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Opinion: Targeting the 'superusers' of healthcare with telehealth

Healthcare News - Tue, 05/05/2015 - 06:41

The consumer version of "telehealth" is both easy to imagine and easy to use. Faced with a healthcare event or condition (that isn't 911), a consumer uses a smartphone, tablet or desktop connection to engage clinical care in real?time. The cost is relatively affordable (even outside of insurance) and it saves an annoying trip to either a walk?in clinic or the local urgent care. It's the video equivalent of "1?800?doctor" or the nursing call center. It's an important consumer category of primary care, of course, but what about the so?called "superusers?" These are the 5% of patients ? often elderly ? that have multiple chronic conditions and account for up to 50% of all healthcare spending.

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FL man sues hospital after police find his amputated leg in garbage

Healthcare News - Tue, 05/05/2015 - 06:39

A Florida man is suing Doctors Hospital in Coral Gables after his amputated leg was found in a dumpster with his name tag still attached. John Timiriasieff, 56, had his right leg removed from below the knee at Doctors Hospital in October 2014. A month later, homicide detectives visited his Key Largo home to ask why his limb was found at a waste facility, The New York Daily News reports. Initially, the detectives suspected foul play. However, the Miami Herald says the real story was about hospital sanitation. The hospital failed to incinerate the amputated leg and instead threw it into the garbage.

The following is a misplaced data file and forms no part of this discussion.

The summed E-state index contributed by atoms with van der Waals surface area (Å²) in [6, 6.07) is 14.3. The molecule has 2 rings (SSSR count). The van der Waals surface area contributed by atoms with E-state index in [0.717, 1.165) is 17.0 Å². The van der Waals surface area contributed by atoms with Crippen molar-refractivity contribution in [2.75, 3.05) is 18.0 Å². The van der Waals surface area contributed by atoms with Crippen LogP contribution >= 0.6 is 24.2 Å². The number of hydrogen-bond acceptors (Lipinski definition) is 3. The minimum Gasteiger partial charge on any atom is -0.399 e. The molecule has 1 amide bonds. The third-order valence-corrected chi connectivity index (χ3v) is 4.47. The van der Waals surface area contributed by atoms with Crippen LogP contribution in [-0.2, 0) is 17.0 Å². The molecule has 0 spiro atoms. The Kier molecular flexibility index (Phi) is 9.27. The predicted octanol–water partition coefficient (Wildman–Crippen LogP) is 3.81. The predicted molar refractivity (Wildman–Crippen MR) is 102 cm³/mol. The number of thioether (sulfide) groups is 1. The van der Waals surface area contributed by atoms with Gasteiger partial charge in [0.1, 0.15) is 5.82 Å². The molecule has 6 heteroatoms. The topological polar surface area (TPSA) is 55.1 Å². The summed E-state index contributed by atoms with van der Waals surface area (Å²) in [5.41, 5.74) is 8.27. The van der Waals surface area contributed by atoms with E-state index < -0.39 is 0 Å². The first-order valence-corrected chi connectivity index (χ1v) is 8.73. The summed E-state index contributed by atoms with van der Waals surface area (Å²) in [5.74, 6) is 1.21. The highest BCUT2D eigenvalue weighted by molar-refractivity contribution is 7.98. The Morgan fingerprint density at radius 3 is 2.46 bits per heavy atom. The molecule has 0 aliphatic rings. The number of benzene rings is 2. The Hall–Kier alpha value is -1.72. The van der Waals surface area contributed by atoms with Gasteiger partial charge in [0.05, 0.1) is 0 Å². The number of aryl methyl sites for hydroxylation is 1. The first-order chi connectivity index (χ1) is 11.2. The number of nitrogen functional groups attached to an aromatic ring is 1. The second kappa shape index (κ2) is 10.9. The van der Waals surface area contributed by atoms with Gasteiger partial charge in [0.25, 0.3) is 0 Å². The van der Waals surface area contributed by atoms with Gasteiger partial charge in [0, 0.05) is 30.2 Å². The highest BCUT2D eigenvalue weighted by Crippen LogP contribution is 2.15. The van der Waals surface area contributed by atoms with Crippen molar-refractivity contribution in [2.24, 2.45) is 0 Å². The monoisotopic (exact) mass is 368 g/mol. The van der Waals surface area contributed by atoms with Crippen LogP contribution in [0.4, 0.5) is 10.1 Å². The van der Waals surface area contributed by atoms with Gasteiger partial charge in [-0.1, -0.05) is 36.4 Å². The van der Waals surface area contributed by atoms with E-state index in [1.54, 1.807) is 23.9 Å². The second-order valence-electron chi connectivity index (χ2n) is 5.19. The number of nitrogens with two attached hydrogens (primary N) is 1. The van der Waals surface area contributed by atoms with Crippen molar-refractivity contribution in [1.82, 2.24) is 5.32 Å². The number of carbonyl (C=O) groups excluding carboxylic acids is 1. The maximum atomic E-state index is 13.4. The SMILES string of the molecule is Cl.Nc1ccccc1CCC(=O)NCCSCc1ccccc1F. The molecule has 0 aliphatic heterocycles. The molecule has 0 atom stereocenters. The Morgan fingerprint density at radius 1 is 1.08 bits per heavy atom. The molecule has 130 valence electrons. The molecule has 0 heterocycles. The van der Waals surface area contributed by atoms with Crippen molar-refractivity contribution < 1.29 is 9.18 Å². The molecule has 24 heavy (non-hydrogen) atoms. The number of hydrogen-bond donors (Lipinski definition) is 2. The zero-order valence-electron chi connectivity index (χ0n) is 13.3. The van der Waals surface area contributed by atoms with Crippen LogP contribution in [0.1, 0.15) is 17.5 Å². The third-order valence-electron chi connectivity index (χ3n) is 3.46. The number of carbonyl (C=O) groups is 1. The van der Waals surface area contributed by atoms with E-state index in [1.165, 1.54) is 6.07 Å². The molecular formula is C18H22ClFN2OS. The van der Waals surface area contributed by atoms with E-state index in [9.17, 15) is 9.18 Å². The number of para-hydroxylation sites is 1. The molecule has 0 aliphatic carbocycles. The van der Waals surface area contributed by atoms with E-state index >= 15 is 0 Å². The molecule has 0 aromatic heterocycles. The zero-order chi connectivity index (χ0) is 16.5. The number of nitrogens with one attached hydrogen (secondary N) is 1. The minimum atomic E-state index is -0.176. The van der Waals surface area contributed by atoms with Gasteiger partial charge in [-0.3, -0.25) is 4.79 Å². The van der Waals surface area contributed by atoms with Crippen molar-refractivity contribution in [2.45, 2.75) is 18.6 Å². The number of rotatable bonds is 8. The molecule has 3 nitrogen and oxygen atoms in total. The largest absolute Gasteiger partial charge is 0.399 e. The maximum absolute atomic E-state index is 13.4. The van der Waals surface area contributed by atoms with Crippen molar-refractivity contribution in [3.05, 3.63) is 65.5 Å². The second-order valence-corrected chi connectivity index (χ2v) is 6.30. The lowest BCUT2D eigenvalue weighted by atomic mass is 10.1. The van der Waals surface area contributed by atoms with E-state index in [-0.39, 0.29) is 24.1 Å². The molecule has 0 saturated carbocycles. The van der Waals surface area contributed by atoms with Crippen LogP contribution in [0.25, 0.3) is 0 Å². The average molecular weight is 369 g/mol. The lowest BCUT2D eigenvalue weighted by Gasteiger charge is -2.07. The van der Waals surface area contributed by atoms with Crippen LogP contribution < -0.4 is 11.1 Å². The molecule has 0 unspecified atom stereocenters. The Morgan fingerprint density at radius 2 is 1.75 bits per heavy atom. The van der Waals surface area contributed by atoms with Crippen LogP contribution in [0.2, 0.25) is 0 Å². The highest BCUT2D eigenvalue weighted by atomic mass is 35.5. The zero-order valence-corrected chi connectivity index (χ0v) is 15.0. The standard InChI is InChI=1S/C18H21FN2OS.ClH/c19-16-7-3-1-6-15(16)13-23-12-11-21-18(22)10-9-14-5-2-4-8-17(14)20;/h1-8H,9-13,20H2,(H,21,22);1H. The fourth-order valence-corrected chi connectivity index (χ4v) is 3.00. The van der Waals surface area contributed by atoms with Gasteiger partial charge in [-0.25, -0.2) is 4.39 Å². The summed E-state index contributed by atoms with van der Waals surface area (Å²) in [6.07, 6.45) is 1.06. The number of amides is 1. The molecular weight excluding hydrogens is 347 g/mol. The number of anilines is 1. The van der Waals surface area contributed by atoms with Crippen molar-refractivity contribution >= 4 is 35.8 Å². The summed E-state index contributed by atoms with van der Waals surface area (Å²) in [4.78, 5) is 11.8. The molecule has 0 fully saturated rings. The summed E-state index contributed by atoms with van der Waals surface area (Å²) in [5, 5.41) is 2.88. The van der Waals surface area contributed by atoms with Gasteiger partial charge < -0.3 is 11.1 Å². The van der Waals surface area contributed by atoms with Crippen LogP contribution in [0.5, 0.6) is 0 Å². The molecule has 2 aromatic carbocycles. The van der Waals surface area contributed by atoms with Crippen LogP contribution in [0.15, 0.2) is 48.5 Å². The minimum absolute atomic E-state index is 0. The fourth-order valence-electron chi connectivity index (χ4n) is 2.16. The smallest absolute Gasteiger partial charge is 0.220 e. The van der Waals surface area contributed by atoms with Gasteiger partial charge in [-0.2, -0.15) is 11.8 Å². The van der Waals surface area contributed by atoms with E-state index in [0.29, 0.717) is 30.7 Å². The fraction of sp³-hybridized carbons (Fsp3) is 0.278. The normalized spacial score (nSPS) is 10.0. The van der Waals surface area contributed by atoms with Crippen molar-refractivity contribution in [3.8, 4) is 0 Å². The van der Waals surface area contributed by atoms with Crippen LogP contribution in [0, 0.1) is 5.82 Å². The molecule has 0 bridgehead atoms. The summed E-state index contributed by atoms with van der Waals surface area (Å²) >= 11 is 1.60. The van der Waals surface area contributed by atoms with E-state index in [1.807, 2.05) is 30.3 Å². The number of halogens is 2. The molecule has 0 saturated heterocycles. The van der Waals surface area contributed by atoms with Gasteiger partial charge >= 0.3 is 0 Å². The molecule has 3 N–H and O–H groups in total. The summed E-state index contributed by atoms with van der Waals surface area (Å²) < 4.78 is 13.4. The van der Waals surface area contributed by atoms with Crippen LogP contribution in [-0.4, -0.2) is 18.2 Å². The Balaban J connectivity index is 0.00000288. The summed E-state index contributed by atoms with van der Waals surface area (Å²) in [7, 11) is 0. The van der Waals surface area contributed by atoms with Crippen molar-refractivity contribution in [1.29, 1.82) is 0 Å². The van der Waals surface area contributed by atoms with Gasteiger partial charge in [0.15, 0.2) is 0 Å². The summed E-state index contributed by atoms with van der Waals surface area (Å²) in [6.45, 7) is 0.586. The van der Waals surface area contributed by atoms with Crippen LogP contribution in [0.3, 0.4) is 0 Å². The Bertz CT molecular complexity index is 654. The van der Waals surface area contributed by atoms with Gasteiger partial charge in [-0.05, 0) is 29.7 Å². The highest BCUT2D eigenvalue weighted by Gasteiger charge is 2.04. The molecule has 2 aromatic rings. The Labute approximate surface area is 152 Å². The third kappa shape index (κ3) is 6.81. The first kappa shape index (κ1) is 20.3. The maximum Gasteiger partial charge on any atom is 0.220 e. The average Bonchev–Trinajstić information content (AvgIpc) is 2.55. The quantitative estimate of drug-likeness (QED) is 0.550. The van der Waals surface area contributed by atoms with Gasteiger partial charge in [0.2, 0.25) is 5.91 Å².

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Most Clinical Data Registries in the U.S. Are Deficient, Study Finds

Making Sense of Meaningful Use - Mon, 05/04/2015 - 13:24